By Stacy A. Teicher, writer of The Christian Science Monitor
The Christian Science Monitor
A PLAYER who hasn't donned rain gear over his all-white outfit leans casually on his mallet, his other hand perched on his waist. Is he bored? Daydreaming?
Actually, he's strategizing - thinking five or six moves ahead. His concentration becomes visible when his turn comes up. He holds the mallet between his feet. Then he makes a barely perceptible swing ... cluck.
Laughter and applause erupt from the sparse audience, indicating how amazing his stroke was: His ball jumped over the one he was "dead on" (croquet lingo for "you hit it already and can't again until you've gone through the next hoop"); it then went through the hoop (or wicket which only gives the ball 1/32nd of an inch clearance); and, as if that weren't fancy enough, it "roqueted" another ball (made contact with it and earned him two more shots).
To novices, it can look and sound complicated. But the players at the United States Croquet Association (USCA) National Championships expect no less from one another - even when they have played all day outdoors in a rain storm, as they did for the quarterfinal rounds last Friday. This year's week-long tournament was held at the Newport (R.I.) Casino, home of the International Tennis Hall of Fame.
Vying for a trophy but no cash, these men and women (who do not compete in separate categories) appear to value the camaraderie of the tournament most. "You get to know the players like family," says Genevieve Lanyon, this year's amateur-division doubles champion. As if to demonstrate, Johnny Osborn (a singles and doubles finalist, one point shy of each title) comes by to chat and give her an affectionate squeeze.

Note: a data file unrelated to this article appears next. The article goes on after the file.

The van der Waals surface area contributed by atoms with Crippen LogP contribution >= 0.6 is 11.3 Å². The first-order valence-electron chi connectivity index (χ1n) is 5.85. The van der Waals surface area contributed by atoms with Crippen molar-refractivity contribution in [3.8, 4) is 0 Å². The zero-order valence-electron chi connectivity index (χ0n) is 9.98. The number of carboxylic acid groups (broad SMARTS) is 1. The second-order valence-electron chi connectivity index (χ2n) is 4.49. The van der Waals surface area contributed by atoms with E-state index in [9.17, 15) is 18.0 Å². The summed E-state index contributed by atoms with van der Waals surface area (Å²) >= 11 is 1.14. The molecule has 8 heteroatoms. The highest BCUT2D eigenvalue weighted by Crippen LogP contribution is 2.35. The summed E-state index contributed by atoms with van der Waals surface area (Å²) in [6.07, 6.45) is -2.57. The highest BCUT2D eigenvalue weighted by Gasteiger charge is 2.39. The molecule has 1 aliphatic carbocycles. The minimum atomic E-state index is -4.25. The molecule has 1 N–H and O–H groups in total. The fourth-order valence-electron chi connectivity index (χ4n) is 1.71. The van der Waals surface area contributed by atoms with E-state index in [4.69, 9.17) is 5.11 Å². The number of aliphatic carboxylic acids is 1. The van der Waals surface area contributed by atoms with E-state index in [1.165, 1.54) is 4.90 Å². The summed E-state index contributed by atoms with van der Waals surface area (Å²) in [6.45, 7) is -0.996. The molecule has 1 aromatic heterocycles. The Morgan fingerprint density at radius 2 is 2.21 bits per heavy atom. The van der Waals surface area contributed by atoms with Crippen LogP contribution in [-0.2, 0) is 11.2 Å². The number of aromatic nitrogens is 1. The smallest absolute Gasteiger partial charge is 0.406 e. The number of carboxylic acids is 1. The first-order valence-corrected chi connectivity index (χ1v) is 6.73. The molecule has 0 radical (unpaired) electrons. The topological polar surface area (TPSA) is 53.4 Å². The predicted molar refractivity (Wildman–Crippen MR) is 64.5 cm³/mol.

One way to make sense of what one fan admitted can look like "aimless meandering" is to find a player like Christophe Bergen. With a hush of reverence for this "mental" sport, he gives a play-by-play explanation of the doubles game in progress to a visiting reporter.
You learn to keep track of the order of play: first the player whose ball is blue, then red, black (blue's partner), and yellow (red's partner). If you lose track, check the color rings that follow the same order from top to bottom on the peg in the middle of the grass court. To win, a player must maneuver his or her ball through six hoops, first in a clockwise pattern and then back, finally striking the peg.
"Playing breaks is the essence of croquet," Mr. Bergen emphasizes. In other words, to move around the court effectively, you must take advantage of the two strokes earned when you strike another ball.
Anyone can learn to play croquet. Even top players have fond memories of starting out in someone's backyard.
At 12 years old, Jacques Fournier is the youngest player in the history of the championships. A semifinalist in singles and doubles, he only started playing about 2 1/2 years ago. He sometimes swings his mallet over his shoulder like a baseball bat, but he doesn't sport a stereotypically short attention span. "You have to concentrate a lot," Jacques says. The part that looks boring "is probably the most important part of the game." Strategizing between your turns is "how you get your balls in the right place," he explains. …